Why are so many Toronto councilors quitting?

Written by Javed Iqbal

Wanted: Toronto City Councillors.

Must work a minimum of 60 unpredictable hours per week, including evenings and weekends; often attends nine-hour meetings as well as numerous press conferences, ceremonies and social functions, including backyard barbecues and high school commencements.

Must have a high tolerance for abuse and profanity.

Occasional violence.

Salary is a flat rate that is not commensurate with education, experience, hours worked, customer satisfaction or missions completed.

No wonder Toronto councilors are running for the exits — seven of them so far.

While that opens up opportunities for seven fresh faces and new voices, it means Toronto is losing a cadre of seasoned politicians as the city emerges from a pandemic in which revenues and expenses rise, creating an ongoing fiscal challenge that the new council will have to tackle. almost from the moment members are sworn in. Change is fundamental to democracy, but the mass exodus raises the question of whether the city can attract the right candidates. In a time of great resignations and fleeting public discourse, is being a city councilor any longer a coveted role?

Councilors say the amount of work after the number of wards was cut from 47 to 25 in 2018 has been overwhelming, and it comes in the context of troubling changes in Canada’s political culture that have resulted in vicious personal and sometimes violent attacks on elected officials. .

“If you want a life other than your job, you can’t really be a city councilman,” said John Filion (Ward 18, Willowdale).

“Work burns people out.”

And it raises the question of whether it is time to give city councilors a raise.

The basic income for Toronto city councilors in 2022 is set at $120,502, excluding benefits, and $202,948 for the mayor.

It’s all taxable, and Toronto elected officials don’t earn extra stipends for serving on boards and committees, except for the Toronto and Region Conservation Authority (TRCA) and the Housing Services Corporation (HSC).

While public service salaries above $100,000 tend to trigger reflexive outrage, pay increases for Toronto councilors have long been limited to bumps no larger than the annual increase in Toronto’s consumer price index, despite the dramatic increase in ward sizes in 2018.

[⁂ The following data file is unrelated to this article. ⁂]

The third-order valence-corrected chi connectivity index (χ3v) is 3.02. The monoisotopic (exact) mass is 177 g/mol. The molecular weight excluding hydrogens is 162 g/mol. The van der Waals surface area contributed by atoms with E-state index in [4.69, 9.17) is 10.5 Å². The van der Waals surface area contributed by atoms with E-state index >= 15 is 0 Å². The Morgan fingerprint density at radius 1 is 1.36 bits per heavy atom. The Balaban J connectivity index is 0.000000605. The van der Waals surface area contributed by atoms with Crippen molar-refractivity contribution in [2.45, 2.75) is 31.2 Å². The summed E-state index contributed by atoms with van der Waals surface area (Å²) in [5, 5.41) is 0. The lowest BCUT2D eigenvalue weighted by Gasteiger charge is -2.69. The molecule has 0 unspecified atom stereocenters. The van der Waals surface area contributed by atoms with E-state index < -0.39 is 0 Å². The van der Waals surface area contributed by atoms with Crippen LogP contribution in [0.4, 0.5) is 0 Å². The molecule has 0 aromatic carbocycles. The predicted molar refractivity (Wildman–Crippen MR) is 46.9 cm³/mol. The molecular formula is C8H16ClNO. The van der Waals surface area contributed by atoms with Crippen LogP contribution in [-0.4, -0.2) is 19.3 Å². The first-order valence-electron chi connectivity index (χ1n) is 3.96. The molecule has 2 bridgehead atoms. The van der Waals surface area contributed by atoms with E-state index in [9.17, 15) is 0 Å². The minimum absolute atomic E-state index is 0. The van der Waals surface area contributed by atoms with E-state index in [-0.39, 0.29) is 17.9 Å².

Indeed, many things have skyrocketed dramatically in recent years: Toronto’s population, commercial and residential development, and the complexity of issues such as affordable housing and the provision of services for sudden influxes of refugees and the homeless.

In the private sector, city councilors could earn between $150,000 and $250,000, depending on their education, background and experience, said Randy Quarin, senior partner at IQ Partners Inc., a Toronto-based executive search and recruiting firm.

“They are not compensated at the same level as they would be in other industries, and I would even say at other levels of government as well,” Quarin said.

The basic income for an MP in the same wards, with the same boundaries and number of constituencies, is $189,500.

Salaries for MPPs have been frozen for 14 years and currently stand at $116,500. In June, Ontario’s Integrity Commissioner, J. David Wake, suggested that Ontario should consider lifting the freeze on MPP salaries.

Premier Doug Ford recently got around that by appointing 73 of 83 MPPs in the Progressive Conservative caucus as parliamentary assistants. The appointments come with additional duties and an annual salary increase of $16,600.

Among the seven councilors leaving, Kristyn Wong-Tam (Ward 13 Toronto Centre) and Michael Ford (Ward 1 Etobicoke North) took the plunge into provincial politics. Joe Cressy (Ward 10 Spadina—Fort York), Mike Layton (Ward 11 University-Rosedale) and Denzil Minnan-Wong (Ward 16 Don Valley East) said they wanted to spend more time with their families. Ana Bailão (Ward 9 Davenport) said she is ready for a change. Filion, 72, is retiring after 40 years in municipal politics.

Myer Siemiatycki, professor emeritus of politics at Toronto Metropolitan University, said there is more at stake in the seven departures than idiosyncratic factors.